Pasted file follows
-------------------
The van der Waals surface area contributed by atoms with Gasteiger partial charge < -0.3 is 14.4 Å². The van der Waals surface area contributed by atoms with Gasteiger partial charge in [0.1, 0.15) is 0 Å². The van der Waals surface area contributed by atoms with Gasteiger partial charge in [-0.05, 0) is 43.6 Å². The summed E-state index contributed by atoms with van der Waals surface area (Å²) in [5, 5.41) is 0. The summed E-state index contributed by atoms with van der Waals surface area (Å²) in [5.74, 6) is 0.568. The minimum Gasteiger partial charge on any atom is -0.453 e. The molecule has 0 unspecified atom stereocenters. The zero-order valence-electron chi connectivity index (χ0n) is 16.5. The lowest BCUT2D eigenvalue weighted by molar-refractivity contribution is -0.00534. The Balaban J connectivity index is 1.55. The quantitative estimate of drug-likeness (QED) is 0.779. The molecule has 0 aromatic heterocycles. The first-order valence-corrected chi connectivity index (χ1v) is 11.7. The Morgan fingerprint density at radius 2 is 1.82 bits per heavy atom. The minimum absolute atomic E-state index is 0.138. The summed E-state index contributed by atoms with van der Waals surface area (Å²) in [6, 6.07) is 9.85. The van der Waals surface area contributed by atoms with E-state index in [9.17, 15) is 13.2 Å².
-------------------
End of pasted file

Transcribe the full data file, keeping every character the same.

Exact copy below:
The van der Waals surface area contributed by atoms with Gasteiger partial charge < -0.3 is 14.4 Å². The van der Waals surface area contributed by atoms with Gasteiger partial charge in [0.1, 0.15) is 0 Å². The van der Waals surface area contributed by atoms with Gasteiger partial charge in [-0.05, 0) is 43.6 Å². The summed E-state index contributed by atoms with van der Waals surface area (Å²) in [5, 5.41) is 0. The summed E-state index contributed by atoms with van der Waals surface area (Å²) in [5.74, 6) is 0.568. The minimum Gasteiger partial charge on any atom is -0.453 e. The molecule has 0 unspecified atom stereocenters. The zero-order valence-electron chi connectivity index (χ0n) is 16.5. The lowest BCUT2D eigenvalue weighted by molar-refractivity contribution is -0.00534. The Balaban J connectivity index is 1.55. The quantitative estimate of drug-likeness (QED) is 0.779. The molecule has 0 aromatic heterocycles. The first-order valence-corrected chi connectivity index (χ1v) is 11.7. The Morgan fingerprint density at radius 2 is 1.82 bits per heavy atom. The minimum absolute atomic E-state index is 0.138. The summed E-state index contributed by atoms with van der Waals surface area (Å²) in [6, 6.07) is 9.85. The van der Waals surface area contributed by atoms with E-state index in [9.17, 15) is 13.2 Å².